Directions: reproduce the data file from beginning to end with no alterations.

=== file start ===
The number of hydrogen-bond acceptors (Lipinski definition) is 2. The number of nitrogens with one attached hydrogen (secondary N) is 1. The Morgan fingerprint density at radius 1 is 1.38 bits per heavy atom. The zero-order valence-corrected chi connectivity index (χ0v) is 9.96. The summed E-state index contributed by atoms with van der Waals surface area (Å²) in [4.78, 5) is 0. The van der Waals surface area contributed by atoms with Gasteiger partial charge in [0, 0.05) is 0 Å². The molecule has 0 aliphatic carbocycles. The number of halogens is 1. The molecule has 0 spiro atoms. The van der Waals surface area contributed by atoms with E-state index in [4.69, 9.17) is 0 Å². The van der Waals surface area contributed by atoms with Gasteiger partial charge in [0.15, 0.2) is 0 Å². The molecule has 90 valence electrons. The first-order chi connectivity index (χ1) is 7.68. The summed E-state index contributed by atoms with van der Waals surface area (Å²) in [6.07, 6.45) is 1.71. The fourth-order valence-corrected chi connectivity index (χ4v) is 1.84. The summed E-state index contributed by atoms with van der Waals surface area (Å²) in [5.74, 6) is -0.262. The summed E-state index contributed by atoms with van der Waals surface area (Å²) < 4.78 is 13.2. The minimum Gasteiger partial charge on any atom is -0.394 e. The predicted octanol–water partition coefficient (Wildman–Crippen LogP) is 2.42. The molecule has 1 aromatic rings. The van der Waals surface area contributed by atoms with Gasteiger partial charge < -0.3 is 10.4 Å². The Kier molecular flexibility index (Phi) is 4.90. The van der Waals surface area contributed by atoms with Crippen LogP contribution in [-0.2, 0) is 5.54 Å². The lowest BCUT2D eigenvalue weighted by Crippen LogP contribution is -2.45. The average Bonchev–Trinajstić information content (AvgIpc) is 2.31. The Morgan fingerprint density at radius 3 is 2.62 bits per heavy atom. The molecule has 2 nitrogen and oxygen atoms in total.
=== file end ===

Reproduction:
The number of hydrogen-bond acceptors (Lipinski definition) is 2. The number of nitrogens with one attached hydrogen (secondary N) is 1. The Morgan fingerprint density at radius 1 is 1.38 bits per heavy atom. The zero-order valence-corrected chi connectivity index (χ0v) is 9.96. The summed E-state index contributed by atoms with van der Waals surface area (Å²) in [4.78, 5) is 0. The van der Waals surface area contributed by atoms with Gasteiger partial charge in [0, 0.05) is 0 Å². The molecule has 0 aliphatic carbocycles. The number of halogens is 1. The molecule has 0 spiro atoms. The van der Waals surface area contributed by atoms with E-state index in [4.69, 9.17) is 0 Å². The van der Waals surface area contributed by atoms with Gasteiger partial charge in [0.15, 0.2) is 0 Å². The molecule has 90 valence electrons. The first-order chi connectivity index (χ1) is 7.68. The summed E-state index contributed by atoms with van der Waals surface area (Å²) in [6.07, 6.45) is 1.71. The fourth-order valence-corrected chi connectivity index (χ4v) is 1.84. The summed E-state index contributed by atoms with van der Waals surface area (Å²) in [5.74, 6) is -0.262. The summed E-state index contributed by atoms with van der Waals surface area (Å²) < 4.78 is 13.2. The minimum Gasteiger partial charge on any atom is -0.394 e. The predicted octanol–water partition coefficient (Wildman–Crippen LogP) is 2.42. The molecule has 1 aromatic rings. The van der Waals surface area contributed by atoms with Gasteiger partial charge < -0.3 is 10.4 Å². The Kier molecular flexibility index (Phi) is 4.90. The van der Waals surface area contributed by atoms with Crippen LogP contribution in [-0.2, 0) is 5.54 Å². The lowest BCUT2D eigenvalue weighted by Crippen LogP contribution is -2.45. The average Bonchev–Trinajstić information content (AvgIpc) is 2.31. The Morgan fingerprint density at radius 3 is 2.62 bits per heavy atom. The molecule has 2 nitrogen and oxygen atoms in total.